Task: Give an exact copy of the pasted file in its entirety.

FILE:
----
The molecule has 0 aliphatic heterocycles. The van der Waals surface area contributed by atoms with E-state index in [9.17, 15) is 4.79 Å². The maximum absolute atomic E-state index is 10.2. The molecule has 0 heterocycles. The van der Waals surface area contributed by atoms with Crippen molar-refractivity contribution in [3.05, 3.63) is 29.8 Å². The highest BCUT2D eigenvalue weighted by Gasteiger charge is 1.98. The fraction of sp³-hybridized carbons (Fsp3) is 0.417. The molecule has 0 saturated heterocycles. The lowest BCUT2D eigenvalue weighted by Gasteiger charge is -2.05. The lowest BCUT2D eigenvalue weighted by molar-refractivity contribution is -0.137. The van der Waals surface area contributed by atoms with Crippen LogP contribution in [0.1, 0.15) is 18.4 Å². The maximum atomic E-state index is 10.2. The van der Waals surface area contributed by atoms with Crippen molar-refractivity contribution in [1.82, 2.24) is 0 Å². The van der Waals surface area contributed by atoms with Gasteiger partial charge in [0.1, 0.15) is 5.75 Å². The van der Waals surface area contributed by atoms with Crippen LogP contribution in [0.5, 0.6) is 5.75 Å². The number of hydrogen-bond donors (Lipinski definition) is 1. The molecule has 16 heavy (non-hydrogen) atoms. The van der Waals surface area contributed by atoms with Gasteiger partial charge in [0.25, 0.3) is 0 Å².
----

The molecule has 0 aliphatic heterocycles. The van der Waals surface area contributed by atoms with E-state index in [9.17, 15) is 4.79 Å². The maximum absolute atomic E-state index is 10.2. The molecule has 0 heterocycles. The van der Waals surface area contributed by atoms with Crippen molar-refractivity contribution in [3.05, 3.63) is 29.8 Å². The highest BCUT2D eigenvalue weighted by Gasteiger charge is 1.98. The fraction of sp³-hybridized carbons (Fsp3) is 0.417. The molecule has 0 saturated heterocycles. The lowest BCUT2D eigenvalue weighted by Gasteiger charge is -2.05. The lowest BCUT2D eigenvalue weighted by molar-refractivity contribution is -0.137. The van der Waals surface area contributed by atoms with Crippen LogP contribution in [0.1, 0.15) is 18.4 Å². The maximum atomic E-state index is 10.2. The van der Waals surface area contributed by atoms with Crippen molar-refractivity contribution in [1.82, 2.24) is 0 Å². The van der Waals surface area contributed by atoms with Gasteiger partial charge in [0.1, 0.15) is 5.75 Å². The van der Waals surface area contributed by atoms with Crippen LogP contribution in [0.5, 0.6) is 5.75 Å². The number of hydrogen-bond donors (Lipinski definition) is 1. The molecule has 16 heavy (non-hydrogen) atoms. The van der Waals surface area contributed by atoms with Gasteiger partial charge in [0.25, 0.3) is 0 Å².